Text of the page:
On the home/index.gsp, we need to add a div for the latitude and longitude to display. In addition, we’ll add a div for where to display the map. At the bottom of home/index.gsp add the code below just below the terminating body-tag.

<!-- Simple get location -->
 <p style="margin-top:20px"><button onclick="geoFindMe()" >Show my location</button></p>
 <div id="latlong-out"></div>
 <div id="map-canvas" style="width:500px; height:400px"></div>

The button will call the geoFindMe function. We will add this function in a JavaScript file. We’ll display the latitude and longitude in the div with id equal to “latlong-out” and the map will display in the div with id equal to “map-canvas”. Note that the map-canvas must have a width and height, or other wise it will not show.

We will write the geoFindMe function in a JavaScript file called geoloc.js. We will need to include the JavaScript file, geoloc.js, to the home/index.gsp in order to access the navigator. Because the JavaScript in geoloc.js will only be used on this page of the website, we should load it only on this page. We will use the asset-pipeline to include the file. Between <head> and </head>, copy the line below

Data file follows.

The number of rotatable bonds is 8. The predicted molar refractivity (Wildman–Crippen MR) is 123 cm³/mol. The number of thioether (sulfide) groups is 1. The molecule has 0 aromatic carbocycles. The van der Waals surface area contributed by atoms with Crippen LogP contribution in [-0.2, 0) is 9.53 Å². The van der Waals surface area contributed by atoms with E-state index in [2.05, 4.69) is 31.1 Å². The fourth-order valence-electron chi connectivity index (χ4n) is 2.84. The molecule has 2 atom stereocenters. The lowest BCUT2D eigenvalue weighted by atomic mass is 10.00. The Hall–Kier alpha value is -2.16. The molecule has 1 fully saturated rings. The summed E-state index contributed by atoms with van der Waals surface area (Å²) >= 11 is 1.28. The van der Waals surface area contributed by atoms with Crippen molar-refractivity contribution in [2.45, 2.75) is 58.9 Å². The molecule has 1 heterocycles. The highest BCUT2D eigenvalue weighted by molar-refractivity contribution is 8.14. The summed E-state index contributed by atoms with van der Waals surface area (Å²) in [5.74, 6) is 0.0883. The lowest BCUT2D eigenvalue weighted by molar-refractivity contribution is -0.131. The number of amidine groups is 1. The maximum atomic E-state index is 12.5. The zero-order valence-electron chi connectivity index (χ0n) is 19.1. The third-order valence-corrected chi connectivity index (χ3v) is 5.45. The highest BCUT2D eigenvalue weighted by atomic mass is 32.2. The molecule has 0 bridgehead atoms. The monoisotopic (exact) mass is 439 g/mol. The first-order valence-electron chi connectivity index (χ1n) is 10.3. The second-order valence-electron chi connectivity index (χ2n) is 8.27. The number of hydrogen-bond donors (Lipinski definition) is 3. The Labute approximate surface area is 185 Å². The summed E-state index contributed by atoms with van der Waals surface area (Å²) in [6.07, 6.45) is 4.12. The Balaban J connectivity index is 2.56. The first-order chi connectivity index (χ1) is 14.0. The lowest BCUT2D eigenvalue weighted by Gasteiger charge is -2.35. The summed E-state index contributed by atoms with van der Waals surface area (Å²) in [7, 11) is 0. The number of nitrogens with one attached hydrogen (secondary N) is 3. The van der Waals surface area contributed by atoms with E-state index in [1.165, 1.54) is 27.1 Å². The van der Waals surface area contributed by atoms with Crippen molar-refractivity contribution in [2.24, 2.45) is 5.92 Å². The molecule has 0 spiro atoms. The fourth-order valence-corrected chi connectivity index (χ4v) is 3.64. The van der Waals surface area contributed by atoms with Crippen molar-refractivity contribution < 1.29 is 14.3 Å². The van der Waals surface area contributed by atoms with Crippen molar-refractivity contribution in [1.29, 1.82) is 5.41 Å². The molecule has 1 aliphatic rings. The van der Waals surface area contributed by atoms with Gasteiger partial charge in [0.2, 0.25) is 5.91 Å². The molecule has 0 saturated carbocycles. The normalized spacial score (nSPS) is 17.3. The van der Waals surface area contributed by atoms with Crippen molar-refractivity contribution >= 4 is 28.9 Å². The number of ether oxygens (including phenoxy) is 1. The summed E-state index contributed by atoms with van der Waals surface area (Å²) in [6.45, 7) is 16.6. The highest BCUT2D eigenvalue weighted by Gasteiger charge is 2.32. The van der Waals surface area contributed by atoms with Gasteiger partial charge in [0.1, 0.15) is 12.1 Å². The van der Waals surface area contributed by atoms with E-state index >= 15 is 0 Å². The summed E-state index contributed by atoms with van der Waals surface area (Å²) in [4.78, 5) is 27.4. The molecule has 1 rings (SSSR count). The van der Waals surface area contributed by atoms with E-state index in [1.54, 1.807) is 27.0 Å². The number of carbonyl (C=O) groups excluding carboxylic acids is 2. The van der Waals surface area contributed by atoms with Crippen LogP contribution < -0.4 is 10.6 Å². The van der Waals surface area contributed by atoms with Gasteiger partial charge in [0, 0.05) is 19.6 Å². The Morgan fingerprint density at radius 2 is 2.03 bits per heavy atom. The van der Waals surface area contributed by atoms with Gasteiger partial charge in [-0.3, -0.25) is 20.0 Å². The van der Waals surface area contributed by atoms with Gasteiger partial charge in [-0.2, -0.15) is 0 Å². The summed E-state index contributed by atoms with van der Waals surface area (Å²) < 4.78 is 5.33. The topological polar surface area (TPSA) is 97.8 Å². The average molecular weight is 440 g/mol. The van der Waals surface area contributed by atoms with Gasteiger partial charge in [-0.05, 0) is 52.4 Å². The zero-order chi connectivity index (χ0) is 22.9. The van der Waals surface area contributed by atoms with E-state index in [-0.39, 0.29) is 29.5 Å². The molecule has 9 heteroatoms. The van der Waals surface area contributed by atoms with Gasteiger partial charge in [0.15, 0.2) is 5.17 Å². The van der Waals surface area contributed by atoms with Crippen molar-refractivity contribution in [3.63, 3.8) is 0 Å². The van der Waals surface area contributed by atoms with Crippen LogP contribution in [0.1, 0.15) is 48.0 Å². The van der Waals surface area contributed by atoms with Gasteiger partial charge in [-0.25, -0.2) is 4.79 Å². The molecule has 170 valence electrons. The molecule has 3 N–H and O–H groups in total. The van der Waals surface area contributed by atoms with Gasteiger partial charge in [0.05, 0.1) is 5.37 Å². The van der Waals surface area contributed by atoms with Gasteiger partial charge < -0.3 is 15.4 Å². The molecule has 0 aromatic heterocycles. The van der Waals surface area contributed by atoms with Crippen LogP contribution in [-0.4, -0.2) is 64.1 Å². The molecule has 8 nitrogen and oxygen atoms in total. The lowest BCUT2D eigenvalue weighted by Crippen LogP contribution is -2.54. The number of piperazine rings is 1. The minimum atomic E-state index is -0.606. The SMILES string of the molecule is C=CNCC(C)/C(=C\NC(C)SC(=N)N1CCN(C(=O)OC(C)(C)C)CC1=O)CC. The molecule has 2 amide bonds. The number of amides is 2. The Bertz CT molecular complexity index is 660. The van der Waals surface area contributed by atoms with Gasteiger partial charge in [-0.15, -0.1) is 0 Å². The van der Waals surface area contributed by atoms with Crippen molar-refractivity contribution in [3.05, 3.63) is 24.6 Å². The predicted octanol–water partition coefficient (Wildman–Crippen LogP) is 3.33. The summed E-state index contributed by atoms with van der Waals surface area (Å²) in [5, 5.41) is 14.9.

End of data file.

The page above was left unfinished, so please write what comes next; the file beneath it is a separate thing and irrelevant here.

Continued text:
<asset:javascript src="geoloc.js"/>

Now we need to make the geoloc.js file. In grails-app/assets/javascripts/ add a file and name it geoloc.js. When the editor displays the blank page copy the code below into the file

function geoFindMe() {
    var outputLatLong = document.getElementById("latlong-out");
    var outputMap = document.getElementById("map-canvas");

    if (!navigator.geolocation){
         outputLatLong.innerHTML = "<p>Geolocation is not supported by your browser</p>";

     function success(position) {
         var latitude = position.coords.latitude;
         var longitude = position.coords.longitude;

         outputLatLong.innerHTML = '<p>Latitude is ' + latitude + '° <br>Longitude is ' + longitude + '°</p>';
        // map image 
        var img = new Image();
        img.src = "" + latitude + "," + longitude + "&zoom=13&size=300x300&sensor=false";
        // end of map image

     function error() {
        outputLatLong.innerHTML = "Unable to retrieve your location";

     outputLatLong.innerHTML = "<p>Locating…</p>";
     navigator.geolocation.getCurrentPosition(success, error);

The geoloc.js defines only the geoFindMe function. The function first locates the html elements for writing the latitude and longitude and displaying the map. The are given name in the script outputLatLong and outputMap. Then the script checks if it can access the navigator.geolocation. After that, it defines the callback for success and error. At the bottom of the file the script first writes “Locating …” in the div to show the latitude and longitude.

Review the success callback. It first assigns latitude and longitude from the position.coords. Then it adds it to the html. Finally, it makes an Image and assign the source to the a map at Note that this is a static map. Also note this example of a get and the latitude and longitude is added to the URL.